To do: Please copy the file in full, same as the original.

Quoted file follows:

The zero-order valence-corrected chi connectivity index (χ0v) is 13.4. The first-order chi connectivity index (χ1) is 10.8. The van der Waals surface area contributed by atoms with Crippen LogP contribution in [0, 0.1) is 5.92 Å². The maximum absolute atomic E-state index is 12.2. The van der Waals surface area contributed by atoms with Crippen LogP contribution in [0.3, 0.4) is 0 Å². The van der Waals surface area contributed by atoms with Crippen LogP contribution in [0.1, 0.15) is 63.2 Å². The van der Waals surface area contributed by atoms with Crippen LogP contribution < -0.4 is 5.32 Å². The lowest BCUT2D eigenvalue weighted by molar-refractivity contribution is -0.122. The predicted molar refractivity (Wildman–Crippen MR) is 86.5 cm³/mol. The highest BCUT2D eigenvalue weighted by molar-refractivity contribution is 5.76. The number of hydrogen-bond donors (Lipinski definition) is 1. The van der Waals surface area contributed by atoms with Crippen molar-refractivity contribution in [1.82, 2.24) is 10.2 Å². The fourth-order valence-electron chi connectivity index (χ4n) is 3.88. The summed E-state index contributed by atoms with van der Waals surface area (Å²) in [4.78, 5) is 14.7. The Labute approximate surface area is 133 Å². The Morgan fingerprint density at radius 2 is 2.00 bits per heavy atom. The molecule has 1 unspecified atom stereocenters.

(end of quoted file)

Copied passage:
The zero-order valence-corrected chi connectivity index (χ0v) is 13.4. The first-order chi connectivity index (χ1) is 10.8. The van der Waals surface area contributed by atoms with Crippen LogP contribution in [0, 0.1) is 5.92 Å². The maximum absolute atomic E-state index is 12.2. The van der Waals surface area contributed by atoms with Crippen LogP contribution in [0.3, 0.4) is 0 Å². The van der Waals surface area contributed by atoms with Crippen LogP contribution in [0.1, 0.15) is 63.2 Å². The van der Waals surface area contributed by atoms with Crippen LogP contribution < -0.4 is 5.32 Å². The lowest BCUT2D eigenvalue weighted by molar-refractivity contribution is -0.122. The predicted molar refractivity (Wildman–Crippen MR) is 86.5 cm³/mol. The highest BCUT2D eigenvalue weighted by molar-refractivity contribution is 5.76. The number of hydrogen-bond donors (Lipinski definition) is 1. The van der Waals surface area contributed by atoms with Crippen molar-refractivity contribution in [1.82, 2.24) is 10.2 Å². The fourth-order valence-electron chi connectivity index (χ4n) is 3.88. The summed E-state index contributed by atoms with van der Waals surface area (Å²) in [4.78, 5) is 14.7. The Labute approximate surface area is 133 Å². The Morgan fingerprint density at radius 2 is 2.00 bits per heavy atom. The molecule has 1 unspecified atom stereocenters.